An orthopedic doctor took a look at my arm and said, “It’s mostly cosmetic. Once it heals up you can do what you want.” I decided I would change what I wanted to do. I think my muscles could handle the workouts, but my 62 year-old joints struggled. Plus, we started feeling the impact of the monthly fees, much more than we were used to paying. I know, I know, everyone said it was worth it, but we were trying to scale back our expenses rather than increase them up as I began to consider retirement.

So we decided to ramp up our home workout capabilities in the garage. We invested in a Concept-2 rower, a Rogue air bike, a box to jump on, some Crossover Symmetry cables, and a barbell with a few weights. I hung a pull-up bar from the ceiling, we put down some thick stable mats on the floor, put a TV up on the wall for streaming or DVD workouts, and got a big garage fan. We already had a set of adjustable weight Bowflex dumbbells. I was able to find lots of CrossFit-esque workouts online that we could do at home, and Beachbody Live provided all of our favorite workouts and a lot of newer ones, too.

We had all that in place when COVID hit, gyms closed and everyone was quarantining. We were set, with all kinds of workout possibilities in place. Over the past year, we’ve added jump ropes, some elastic bands, a couple of kettlebells, some med balls and an inflatable stability ball.

And we got our Peloton back, too. My wife saw one a few years ago and we ordered one so she could do some spinning bike workouts at home. We had lent it to our kids last year, but they stopped using it, so we brought it back home and I gave it a try. I like having this option for a non-impact cardio option a few times a week.

I am currently working through Beachbody’s P90X2 workouts with Tony Horton. Plain old pushups and pullups and situps get new life with seemingly infinite variations, even balancing on med balls and stability balls. I never get injured doing body weight exercises, so this is definitely my speed as I close in on my sixty-fourth birthday.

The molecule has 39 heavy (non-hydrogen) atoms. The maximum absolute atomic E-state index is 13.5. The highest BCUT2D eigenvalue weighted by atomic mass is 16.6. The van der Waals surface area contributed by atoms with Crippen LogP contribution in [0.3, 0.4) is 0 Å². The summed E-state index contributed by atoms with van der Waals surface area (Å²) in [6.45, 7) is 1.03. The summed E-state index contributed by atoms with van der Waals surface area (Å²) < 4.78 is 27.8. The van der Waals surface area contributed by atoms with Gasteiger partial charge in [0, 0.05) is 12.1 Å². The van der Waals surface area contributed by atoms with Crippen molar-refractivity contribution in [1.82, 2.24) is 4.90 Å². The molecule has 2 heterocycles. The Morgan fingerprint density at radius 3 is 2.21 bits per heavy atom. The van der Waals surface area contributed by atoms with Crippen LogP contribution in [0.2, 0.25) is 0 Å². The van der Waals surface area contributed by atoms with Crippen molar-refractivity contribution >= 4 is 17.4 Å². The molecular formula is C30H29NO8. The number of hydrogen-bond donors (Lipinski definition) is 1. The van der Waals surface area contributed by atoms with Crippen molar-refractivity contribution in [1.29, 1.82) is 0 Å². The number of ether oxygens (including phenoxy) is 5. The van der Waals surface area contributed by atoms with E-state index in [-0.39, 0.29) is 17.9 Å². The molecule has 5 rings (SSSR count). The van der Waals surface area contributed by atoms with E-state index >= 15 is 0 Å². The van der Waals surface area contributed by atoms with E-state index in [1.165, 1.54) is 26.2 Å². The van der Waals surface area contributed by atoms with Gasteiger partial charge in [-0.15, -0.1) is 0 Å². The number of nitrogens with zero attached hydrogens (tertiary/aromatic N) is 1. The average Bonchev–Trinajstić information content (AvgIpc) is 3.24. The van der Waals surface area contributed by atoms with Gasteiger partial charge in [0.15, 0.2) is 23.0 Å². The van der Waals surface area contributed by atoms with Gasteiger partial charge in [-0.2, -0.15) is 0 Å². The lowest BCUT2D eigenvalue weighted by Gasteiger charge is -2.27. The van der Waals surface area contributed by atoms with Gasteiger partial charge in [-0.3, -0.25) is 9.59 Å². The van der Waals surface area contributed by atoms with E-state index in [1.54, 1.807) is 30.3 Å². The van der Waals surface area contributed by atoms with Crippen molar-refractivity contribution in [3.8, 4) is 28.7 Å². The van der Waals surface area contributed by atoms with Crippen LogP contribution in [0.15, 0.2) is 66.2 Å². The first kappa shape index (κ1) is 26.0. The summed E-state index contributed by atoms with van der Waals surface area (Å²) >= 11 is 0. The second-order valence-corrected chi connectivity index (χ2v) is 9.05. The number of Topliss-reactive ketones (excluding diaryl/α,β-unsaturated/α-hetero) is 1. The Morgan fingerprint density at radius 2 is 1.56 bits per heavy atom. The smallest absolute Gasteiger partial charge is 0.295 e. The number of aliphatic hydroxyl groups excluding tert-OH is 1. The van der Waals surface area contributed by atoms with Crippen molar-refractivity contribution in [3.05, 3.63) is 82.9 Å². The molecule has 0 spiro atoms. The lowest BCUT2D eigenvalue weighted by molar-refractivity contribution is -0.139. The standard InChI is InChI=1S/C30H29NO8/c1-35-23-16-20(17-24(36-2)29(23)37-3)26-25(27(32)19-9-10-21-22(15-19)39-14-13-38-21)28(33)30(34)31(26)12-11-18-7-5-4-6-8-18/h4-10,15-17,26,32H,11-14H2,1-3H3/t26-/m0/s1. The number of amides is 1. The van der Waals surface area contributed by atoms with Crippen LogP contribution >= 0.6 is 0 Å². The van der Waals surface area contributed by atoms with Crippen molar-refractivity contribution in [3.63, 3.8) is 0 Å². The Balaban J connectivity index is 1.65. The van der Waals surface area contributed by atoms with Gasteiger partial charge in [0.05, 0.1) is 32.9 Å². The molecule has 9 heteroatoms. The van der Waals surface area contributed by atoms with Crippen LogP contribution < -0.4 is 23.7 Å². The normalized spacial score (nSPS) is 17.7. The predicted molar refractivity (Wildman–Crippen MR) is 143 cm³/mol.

So our main philosophy right now is to keep on moving. Do something each day to work on strength, flexibility, mobility or endurance. I’m pretty much a first-thing-in-the-morning workout kind of guy, while my wife likes the afternoon hours.

Having written three entries about fitness and two about running, I realize we’ve spent a lot of time exercising in one form or another. It’s part of the fabric of our lives. When we start doing more camping, we’ll have to figure out the best way to do this on the road. Our journey will continue.

Posted in aging, Life

That little voice never ages!

Molly Hogan, an 82 year old cross-fitter from Boston said in a recent interview, “You know that little voice inside that talks to you? It doesn’t age!”

From my own experience, I’d say she is spot on. Even though I’m now in my sixties, I never fell like I’m sixty. I think and speak and interact with people as if I much younger. Like thirty years younger. Every once in a while though, little reminders yank me back into reality.

Like when I need an extra day of rest between workouts. When I was younger, I would pound out the miles running, sometimes working out ten or more days in a row. I can’t do that anymore. Every two days, I need to recuperate.

Or when I suddenly realize I’m the oldest guy in the room. By a lot. I forget that when people look at me, they see an old guy with lots of gray hair. Most of my workout buddies see someone the same age as their parents!

My kids always want to be sure I’m OK. I feel like I did when I was their age, but they have begun to consider me someone to keep an eye on if I’m alone or driving late at night or on a ladder doing some painting. I appreciate their concern. I forget that I was concerned about my parents in the same way.

It’s cool that part of you never ages. It’s that little voice!